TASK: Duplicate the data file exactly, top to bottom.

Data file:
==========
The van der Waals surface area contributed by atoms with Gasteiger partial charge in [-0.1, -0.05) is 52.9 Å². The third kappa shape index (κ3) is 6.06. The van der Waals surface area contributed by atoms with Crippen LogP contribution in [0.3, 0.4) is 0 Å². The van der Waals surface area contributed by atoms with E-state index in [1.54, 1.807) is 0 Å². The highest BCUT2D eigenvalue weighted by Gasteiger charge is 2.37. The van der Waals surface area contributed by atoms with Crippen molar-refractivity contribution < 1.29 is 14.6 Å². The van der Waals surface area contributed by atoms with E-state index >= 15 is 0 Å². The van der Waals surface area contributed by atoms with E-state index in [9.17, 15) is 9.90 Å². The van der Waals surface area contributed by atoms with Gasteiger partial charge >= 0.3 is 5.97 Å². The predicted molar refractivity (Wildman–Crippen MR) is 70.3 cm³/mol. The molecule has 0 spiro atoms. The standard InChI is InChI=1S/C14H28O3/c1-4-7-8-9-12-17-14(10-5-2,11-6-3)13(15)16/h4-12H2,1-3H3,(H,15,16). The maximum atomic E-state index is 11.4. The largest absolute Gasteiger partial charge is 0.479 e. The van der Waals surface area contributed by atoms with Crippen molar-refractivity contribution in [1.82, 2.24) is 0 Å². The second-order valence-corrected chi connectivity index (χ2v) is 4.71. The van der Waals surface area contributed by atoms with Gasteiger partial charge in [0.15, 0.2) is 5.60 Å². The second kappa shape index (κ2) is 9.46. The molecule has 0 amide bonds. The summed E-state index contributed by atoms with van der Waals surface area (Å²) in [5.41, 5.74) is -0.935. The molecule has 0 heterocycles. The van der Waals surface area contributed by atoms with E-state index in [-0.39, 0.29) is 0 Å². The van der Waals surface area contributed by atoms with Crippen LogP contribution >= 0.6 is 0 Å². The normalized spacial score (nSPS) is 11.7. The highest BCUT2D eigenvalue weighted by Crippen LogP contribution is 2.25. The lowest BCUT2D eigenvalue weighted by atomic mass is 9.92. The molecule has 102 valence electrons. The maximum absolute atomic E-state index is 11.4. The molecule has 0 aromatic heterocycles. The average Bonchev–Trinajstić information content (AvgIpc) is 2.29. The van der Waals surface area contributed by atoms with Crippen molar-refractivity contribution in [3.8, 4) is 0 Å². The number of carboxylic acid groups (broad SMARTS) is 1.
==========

The van der Waals surface area contributed by atoms with Gasteiger partial charge in [-0.1, -0.05) is 52.9 Å². The third kappa shape index (κ3) is 6.06. The van der Waals surface area contributed by atoms with Crippen LogP contribution in [0.3, 0.4) is 0 Å². The van der Waals surface area contributed by atoms with E-state index in [1.54, 1.807) is 0 Å². The highest BCUT2D eigenvalue weighted by Gasteiger charge is 2.37. The van der Waals surface area contributed by atoms with Crippen molar-refractivity contribution < 1.29 is 14.6 Å². The van der Waals surface area contributed by atoms with E-state index >= 15 is 0 Å². The van der Waals surface area contributed by atoms with E-state index in [9.17, 15) is 9.90 Å². The van der Waals surface area contributed by atoms with Gasteiger partial charge >= 0.3 is 5.97 Å². The predicted molar refractivity (Wildman–Crippen MR) is 70.3 cm³/mol. The molecule has 0 spiro atoms. The standard InChI is InChI=1S/C14H28O3/c1-4-7-8-9-12-17-14(10-5-2,11-6-3)13(15)16/h4-12H2,1-3H3,(H,15,16). The maximum atomic E-state index is 11.4. The largest absolute Gasteiger partial charge is 0.479 e. The van der Waals surface area contributed by atoms with Crippen molar-refractivity contribution in [1.82, 2.24) is 0 Å². The second-order valence-corrected chi connectivity index (χ2v) is 4.71. The van der Waals surface area contributed by atoms with Gasteiger partial charge in [0.15, 0.2) is 5.60 Å². The second kappa shape index (κ2) is 9.46. The molecule has 0 amide bonds. The summed E-state index contributed by atoms with van der Waals surface area (Å²) in [5.41, 5.74) is -0.935. The molecule has 0 heterocycles. The van der Waals surface area contributed by atoms with E-state index in [-0.39, 0.29) is 0 Å². The van der Waals surface area contributed by atoms with Crippen LogP contribution >= 0.6 is 0 Å². The normalized spacial score (nSPS) is 11.7. The highest BCUT2D eigenvalue weighted by Crippen LogP contribution is 2.25. The lowest BCUT2D eigenvalue weighted by atomic mass is 9.92. The molecule has 102 valence electrons. The maximum absolute atomic E-state index is 11.4. The molecule has 0 aromatic heterocycles. The average Bonchev–Trinajstić information content (AvgIpc) is 2.29. The van der Waals surface area contributed by atoms with Crippen molar-refractivity contribution in [3.8, 4) is 0 Å². The number of carboxylic acid groups (broad SMARTS) is 1.